Visualizing Scientific Methods

The Nature of Scientific Investigations

Scientific methods are used by scientists to help organize and plan their experiments and investigations. The flow chart below outlines some of the methods commonly used by scientists.

Scientists work in many different places to gather data. No matter where they work, they all use similar methods to gather data and communicate information. These methods are referred to as scientific methods. As illustrated in the below flowchart, scientific methods are a series of problem-solving procedures that help scientists conduct experiments. Whatever problem a scientist chooses to pursue, he or she must gather background information on the topic. Once the problem is defined and the background research is complete, a hypothesis is made. A hypothesis is a testable explanation of a situation that can be supported or disproved by careful procedures. It is important to note that scientific methods are not rigid, step-by-step outlines to solve problems. Scientists can take many different approaches to performing a scientific investigation. In many scientific investigations, for example, scientists form a new hypothesis after observing unexpected results. A researcher might modify a procedure, or change the control mechanism. And a natural phenomenon might change the direction of the investigation.

Experimentation[userpro_private]

An experiment is classified as an organized procedure that involves making observations and measurements to test a hypothesis. Collecting good qualitative and quantitative data is vital to the success of an experiment. Imagine a scientist is conducting an experiment on the effects of acid on the weathering of rocks. In this experiment, there are three different samples of identical rock pieces. The scientist does not add anything to the first sample. To the second and third samples, the scientist adds two different strengths of acid. The scientist then makes observations (qualitative data) and records measurements (quantitative data) based on the results of the experiment.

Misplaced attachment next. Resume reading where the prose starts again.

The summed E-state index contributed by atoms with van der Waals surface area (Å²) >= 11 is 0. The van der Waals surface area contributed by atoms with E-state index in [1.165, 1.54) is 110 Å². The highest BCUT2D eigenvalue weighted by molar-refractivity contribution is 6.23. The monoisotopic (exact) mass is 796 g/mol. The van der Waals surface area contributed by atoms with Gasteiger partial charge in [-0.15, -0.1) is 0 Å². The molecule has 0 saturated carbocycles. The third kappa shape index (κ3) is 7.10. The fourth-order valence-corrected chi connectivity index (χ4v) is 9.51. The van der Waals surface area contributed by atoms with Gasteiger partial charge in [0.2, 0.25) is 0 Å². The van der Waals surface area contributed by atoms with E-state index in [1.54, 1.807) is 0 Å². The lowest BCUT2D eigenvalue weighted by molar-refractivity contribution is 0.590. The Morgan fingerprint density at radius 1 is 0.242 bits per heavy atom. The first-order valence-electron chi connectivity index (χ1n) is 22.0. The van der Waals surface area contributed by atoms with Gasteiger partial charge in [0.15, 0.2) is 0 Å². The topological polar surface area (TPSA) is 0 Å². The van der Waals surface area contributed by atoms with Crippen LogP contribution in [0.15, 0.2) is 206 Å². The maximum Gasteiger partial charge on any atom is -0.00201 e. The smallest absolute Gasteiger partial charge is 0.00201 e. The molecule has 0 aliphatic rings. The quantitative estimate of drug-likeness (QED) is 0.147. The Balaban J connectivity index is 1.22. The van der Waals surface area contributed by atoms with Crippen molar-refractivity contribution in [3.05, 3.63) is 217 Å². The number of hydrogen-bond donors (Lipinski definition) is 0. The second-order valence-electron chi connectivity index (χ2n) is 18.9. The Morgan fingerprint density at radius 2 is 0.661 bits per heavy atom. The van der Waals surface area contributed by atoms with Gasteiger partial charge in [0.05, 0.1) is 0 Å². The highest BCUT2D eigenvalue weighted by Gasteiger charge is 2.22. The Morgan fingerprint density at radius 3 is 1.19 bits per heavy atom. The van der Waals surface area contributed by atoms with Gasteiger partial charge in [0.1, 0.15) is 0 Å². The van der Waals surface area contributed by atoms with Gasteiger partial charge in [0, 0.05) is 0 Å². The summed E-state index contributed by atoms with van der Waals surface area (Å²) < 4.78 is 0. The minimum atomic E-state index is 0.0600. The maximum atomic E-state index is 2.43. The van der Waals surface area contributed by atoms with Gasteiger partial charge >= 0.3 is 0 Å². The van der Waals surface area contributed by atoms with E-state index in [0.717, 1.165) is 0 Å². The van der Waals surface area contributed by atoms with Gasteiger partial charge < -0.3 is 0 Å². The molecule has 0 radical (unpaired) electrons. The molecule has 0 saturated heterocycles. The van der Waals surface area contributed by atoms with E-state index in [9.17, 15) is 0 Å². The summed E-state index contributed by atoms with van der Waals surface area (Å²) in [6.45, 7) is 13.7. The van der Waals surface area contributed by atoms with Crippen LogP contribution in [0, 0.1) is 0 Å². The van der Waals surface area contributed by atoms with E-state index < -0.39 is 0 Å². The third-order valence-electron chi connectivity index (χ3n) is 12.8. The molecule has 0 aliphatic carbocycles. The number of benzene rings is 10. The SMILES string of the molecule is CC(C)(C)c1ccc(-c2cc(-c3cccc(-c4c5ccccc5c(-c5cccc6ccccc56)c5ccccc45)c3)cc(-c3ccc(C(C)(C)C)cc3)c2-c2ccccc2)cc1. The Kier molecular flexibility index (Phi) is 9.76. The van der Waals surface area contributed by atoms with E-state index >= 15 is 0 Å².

A scientific experiment usually tests only one changeable factor, called a variable, at a time. The independent variable in an experiment is the factor that is changed by the experimenter. In the experiment described above, the independent variable was the strength of the acid.

A dependent variable is a factor that is affected by changes in the independent variable. In the experiment described above, the dependent variable was the effect of the acid on the rock samples. Constants are factors that do not change during an experiment. Keeping certain variables constant is important to an experiment. Placing the same amount of acid on each rock tested, or using the same procedure for measurement, are two examples.

A control is used in an experiment to show that the results of an experiment are a result of the condition being tested. The control for the experiment described above was the rock that did not have anything added to it.

Investigation

Earth scientists cannot always control the aspects of an experiment. It would be impossible to control the rainfall or temperature when studying the effects of a new fertilizer on thousands of acres of corn. When this is the case, scientists refer to their research as an investigation. An investigation involves observation and collecting data but does not include a control. Investigations can often lead scientists to design future experiments based on the observations they have made.

Safety

Many of the experiments and investigations in this book will require that you handle various materials and equipment. When conducting any scientific investigation, it is important to use all materials and equipment only as instructed. Refer to the Reference Handbook for additional safety information and a table of safety symbols.

Analysis and conclusions

New ideas in science are carefully examined by the scientist who made the initial discovery and by other scientists in the same field. Processes, data, and conclusions must be examined to eliminate influence by expectations or beliefs, which is called bias. During a scientific experiment, all data are carefully recorded. Once an experiment is complete, graphs, tables, and charts are commonly used to display data. These data are then analyzed so that a conclusion can be drawn. Many times, a conclusion does not support the original hypothesis. In such a case, the hypothesis must be reevaluated and further research must be conducted.[/userpro_private]

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